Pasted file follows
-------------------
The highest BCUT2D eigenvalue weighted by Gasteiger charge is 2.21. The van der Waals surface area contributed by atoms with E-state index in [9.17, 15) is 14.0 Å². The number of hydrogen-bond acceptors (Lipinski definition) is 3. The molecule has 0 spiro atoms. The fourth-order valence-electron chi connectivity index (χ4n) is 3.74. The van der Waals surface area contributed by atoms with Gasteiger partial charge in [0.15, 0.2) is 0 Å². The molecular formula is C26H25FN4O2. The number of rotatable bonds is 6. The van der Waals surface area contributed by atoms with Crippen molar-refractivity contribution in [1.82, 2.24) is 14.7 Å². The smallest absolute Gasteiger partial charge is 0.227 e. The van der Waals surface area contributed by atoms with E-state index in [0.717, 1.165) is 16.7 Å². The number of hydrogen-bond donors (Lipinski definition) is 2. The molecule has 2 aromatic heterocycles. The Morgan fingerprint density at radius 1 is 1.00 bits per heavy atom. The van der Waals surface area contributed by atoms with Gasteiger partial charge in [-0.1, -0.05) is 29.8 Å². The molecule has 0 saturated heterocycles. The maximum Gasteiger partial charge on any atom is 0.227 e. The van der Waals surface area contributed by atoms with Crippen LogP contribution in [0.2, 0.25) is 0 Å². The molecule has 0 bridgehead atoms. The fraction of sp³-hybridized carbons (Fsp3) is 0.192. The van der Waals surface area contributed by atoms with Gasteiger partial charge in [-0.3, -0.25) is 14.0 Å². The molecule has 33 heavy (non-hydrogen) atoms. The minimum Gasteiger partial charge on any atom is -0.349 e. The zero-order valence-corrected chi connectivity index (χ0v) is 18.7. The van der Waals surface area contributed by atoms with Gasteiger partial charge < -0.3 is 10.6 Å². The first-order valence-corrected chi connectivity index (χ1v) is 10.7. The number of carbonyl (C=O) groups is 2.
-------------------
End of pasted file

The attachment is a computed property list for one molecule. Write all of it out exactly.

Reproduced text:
The highest BCUT2D eigenvalue weighted by Gasteiger charge is 2.21. The van der Waals surface area contributed by atoms with E-state index in [9.17, 15) is 14.0 Å². The number of hydrogen-bond acceptors (Lipinski definition) is 3. The molecule has 0 spiro atoms. The fourth-order valence-electron chi connectivity index (χ4n) is 3.74. The van der Waals surface area contributed by atoms with Gasteiger partial charge in [0.15, 0.2) is 0 Å². The molecular formula is C26H25FN4O2. The number of rotatable bonds is 6. The van der Waals surface area contributed by atoms with Crippen molar-refractivity contribution in [1.82, 2.24) is 14.7 Å². The smallest absolute Gasteiger partial charge is 0.227 e. The van der Waals surface area contributed by atoms with E-state index in [0.717, 1.165) is 16.7 Å². The number of hydrogen-bond donors (Lipinski definition) is 2. The molecule has 2 aromatic heterocycles. The Morgan fingerprint density at radius 1 is 1.00 bits per heavy atom. The van der Waals surface area contributed by atoms with Gasteiger partial charge in [-0.1, -0.05) is 29.8 Å². The molecule has 0 saturated heterocycles. The maximum Gasteiger partial charge on any atom is 0.227 e. The van der Waals surface area contributed by atoms with Crippen LogP contribution in [0.2, 0.25) is 0 Å². The molecule has 0 bridgehead atoms. The fraction of sp³-hybridized carbons (Fsp3) is 0.192. The van der Waals surface area contributed by atoms with Gasteiger partial charge in [-0.3, -0.25) is 14.0 Å². The molecule has 33 heavy (non-hydrogen) atoms. The minimum Gasteiger partial charge on any atom is -0.349 e. The zero-order valence-corrected chi connectivity index (χ0v) is 18.7. The van der Waals surface area contributed by atoms with Gasteiger partial charge < -0.3 is 10.6 Å². The first-order valence-corrected chi connectivity index (χ1v) is 10.7. The number of carbonyl (C=O) groups is 2.